Apache OpenOffice Shutdown: Lack Of Volunteer Developers May Kill The Free Open-Source Office Suite

If you have been using computers for a long time, there is good chance that you might have come across or used OpenOffice at some point in your life. Well, the latest news is that the much loved open-source office suite may not last much longer, as it struggles to attract developers.

The news of OpenOffice’s current standing was revealed by none other than Dennis E. Hamilton, a volunteer vice president of the project who talked about a hypothetical shutdown of the project in an e-mail to OpenOffice developers on Thursday, Fortune reports. The e-mail thread was titled an ominous sounding “What would OpenOffice retirement involve?” and several people had replied to it.

The fact that there is a serious lack of interest among volunteer developers to keep the project running is evident by the fact that OpenOffice hasn’t seen an update since October 2015 – almost a year ago. While the software remains usable, many users are now worried about the various security issues these lack of updates may cause. In fact, several vulnerabilities with OpenOffice that were pointed out by security experts remains unplugged at this point. This is also one of the reasons people flocked towards LibreOffice which is more frequently updated. Some of them simply chose to get themselves a copy of Microsoft Office.

While the software remains usable, many users are now worried about the various security issues these lack of updates may cause. In fact, several vulnerabilities with OpenOffice that were pointed out by security experts remains unplugged at this point. That is also one of the reasons people flocked towards LibreOffice which is more frequently updated. Some of them simply chose to get themselves a copy of Microsoft Office.

For the uninitiated, here is a bit of history regarding OpenOffice. What went on to become one of the most popular open source office suites out there, for all practical purposes, began an open sourced version of StarOffice that Sun Microsystems had acquired in 1999 for their internal use. However, upon seeing a potential competitor to Microsoft Office, Sun Microsystems open-sourced the software in July 2000 and released it to the general populace. The first version of OpenOffice arrived in July 2002 and development on the product continued for almost a decade – until 2011. In the same year, Oracle, who owned Sun Microsystems announced that they would no longer continue offering a commercial version of OpenOffice and donated the entire project to the Apache foundation which currently manages the project.

What went on to become one of the most popular open source office suites out there, for all practical purposes, began an open-sourced version of StarOffice that Sun Microsystems had acquired in 1999 for their internal use. However, upon seeing a potential competitor to Microsoft Office, Sun Microsystems open-sourced the software in July 2000 and released it to the general populace. The first version of OpenOffice arrived in July 2002 and development on the product continued for almost a decade – until 2011. In the same year, Oracle, who owned Sun Microsystems announced that they would no longer continue offering a commercial version of OpenOffice and donated the entire project to the Apache foundation which currently manages the project.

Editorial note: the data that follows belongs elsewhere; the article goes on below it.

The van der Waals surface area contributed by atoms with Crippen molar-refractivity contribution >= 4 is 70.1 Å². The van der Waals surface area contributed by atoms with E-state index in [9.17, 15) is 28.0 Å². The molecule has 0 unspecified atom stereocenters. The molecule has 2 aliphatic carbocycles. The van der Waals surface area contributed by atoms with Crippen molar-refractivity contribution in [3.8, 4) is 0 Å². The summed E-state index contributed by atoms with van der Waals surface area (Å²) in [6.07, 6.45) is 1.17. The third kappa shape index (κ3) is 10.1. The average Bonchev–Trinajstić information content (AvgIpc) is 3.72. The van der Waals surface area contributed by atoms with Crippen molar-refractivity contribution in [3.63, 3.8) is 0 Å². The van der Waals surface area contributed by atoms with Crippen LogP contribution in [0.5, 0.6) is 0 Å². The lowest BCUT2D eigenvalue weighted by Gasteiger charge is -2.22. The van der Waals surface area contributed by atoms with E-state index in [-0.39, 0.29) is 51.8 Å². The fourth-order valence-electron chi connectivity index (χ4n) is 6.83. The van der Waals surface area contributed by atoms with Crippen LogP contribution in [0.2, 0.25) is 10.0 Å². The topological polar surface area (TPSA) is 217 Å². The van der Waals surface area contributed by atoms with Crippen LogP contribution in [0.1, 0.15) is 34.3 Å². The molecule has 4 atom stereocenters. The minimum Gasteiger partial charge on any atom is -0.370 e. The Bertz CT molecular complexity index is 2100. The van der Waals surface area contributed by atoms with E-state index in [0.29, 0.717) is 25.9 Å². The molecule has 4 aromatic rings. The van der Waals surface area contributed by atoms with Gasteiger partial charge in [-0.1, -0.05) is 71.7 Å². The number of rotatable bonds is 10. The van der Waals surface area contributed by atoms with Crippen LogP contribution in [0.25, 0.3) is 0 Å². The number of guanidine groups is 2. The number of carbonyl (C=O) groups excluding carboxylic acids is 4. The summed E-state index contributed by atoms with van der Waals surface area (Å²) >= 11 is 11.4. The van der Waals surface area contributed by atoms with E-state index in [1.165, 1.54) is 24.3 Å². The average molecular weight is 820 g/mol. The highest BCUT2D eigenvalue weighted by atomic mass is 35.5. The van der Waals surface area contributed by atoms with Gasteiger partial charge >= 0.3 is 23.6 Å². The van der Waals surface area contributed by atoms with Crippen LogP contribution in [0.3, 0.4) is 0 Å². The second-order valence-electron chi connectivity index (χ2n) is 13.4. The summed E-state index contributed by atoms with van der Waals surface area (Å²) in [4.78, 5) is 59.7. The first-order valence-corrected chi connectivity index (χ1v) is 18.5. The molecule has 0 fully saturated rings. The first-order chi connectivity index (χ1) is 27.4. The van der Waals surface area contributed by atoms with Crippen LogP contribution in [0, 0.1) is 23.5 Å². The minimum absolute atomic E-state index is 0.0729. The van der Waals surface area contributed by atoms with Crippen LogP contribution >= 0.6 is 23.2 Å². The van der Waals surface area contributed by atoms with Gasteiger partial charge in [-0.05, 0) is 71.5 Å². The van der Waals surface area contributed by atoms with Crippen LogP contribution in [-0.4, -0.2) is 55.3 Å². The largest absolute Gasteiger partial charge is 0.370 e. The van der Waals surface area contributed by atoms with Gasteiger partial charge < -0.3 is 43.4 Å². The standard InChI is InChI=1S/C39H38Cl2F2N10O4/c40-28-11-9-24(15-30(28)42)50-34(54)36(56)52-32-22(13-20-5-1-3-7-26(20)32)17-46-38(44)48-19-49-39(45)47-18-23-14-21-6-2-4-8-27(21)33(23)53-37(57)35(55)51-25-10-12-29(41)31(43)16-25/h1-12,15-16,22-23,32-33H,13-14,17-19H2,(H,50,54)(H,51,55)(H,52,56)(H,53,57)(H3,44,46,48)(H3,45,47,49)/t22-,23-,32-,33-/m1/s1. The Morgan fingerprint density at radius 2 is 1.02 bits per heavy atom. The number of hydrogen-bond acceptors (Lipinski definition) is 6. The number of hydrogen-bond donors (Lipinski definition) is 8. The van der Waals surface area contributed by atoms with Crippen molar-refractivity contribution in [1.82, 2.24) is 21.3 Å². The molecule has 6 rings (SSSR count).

The first version of OpenOffice arrived in July 2002 and development on the product continued for almost a decade until 2011. In the same year, Oracle, who owned Sun Microsystems, announced that they would no longer continue offering a commercial version of OpenOffice and donated the entire project to the Apache foundation, which currently manages the project.

That can be considered to be the beginning of the downfall of OpenOffice.

After OpenOffice came to them, the Apache Foundation changed its name to Apache OpenOffice and continued the open-source project as before. However, around the same time work began on other active projects like LibreOffice and NeoOffice. Since then, LibreOffice seemed to have taken over the mantle from OpenOffice and currently dominates the open-source office suite market. LibreOffice is also currently the most actively developed open-source office suite available. Apache OpenOffice, on the other hand, seems to be looking at the end of its lifespan, at least going by the email that was mentioned earlier. The arrival of free, web-based office apps like Google Docs also didn’t help OpenOffice’s cause. In the e-mail, Hamilton addresses the security issues as well.

“Needing to disclose security vulnerabilities for which there is no mitigation in an update has become a serious issue.”

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You can read the entire e-mail thread here.

Other replies to the thread talked about the things that would happen when and if the OpenOffice project shut down for good. Things like where the code would be archived and how to go about the entire process of shutting down.

Even though LibreOffice is now massively popular, a fairly large section of people still swear by OpenOffice and many of them are unhappy with the talks of the project being killed.

Have you ever used OpenOffice in the past? If so, have you switched to any other office suite? Are you unhappy about the fact that a project like OpenOffice is now on the verge of a shutdown? Let us know your thoughts in the comment box below!

[Image Via OpenOffice]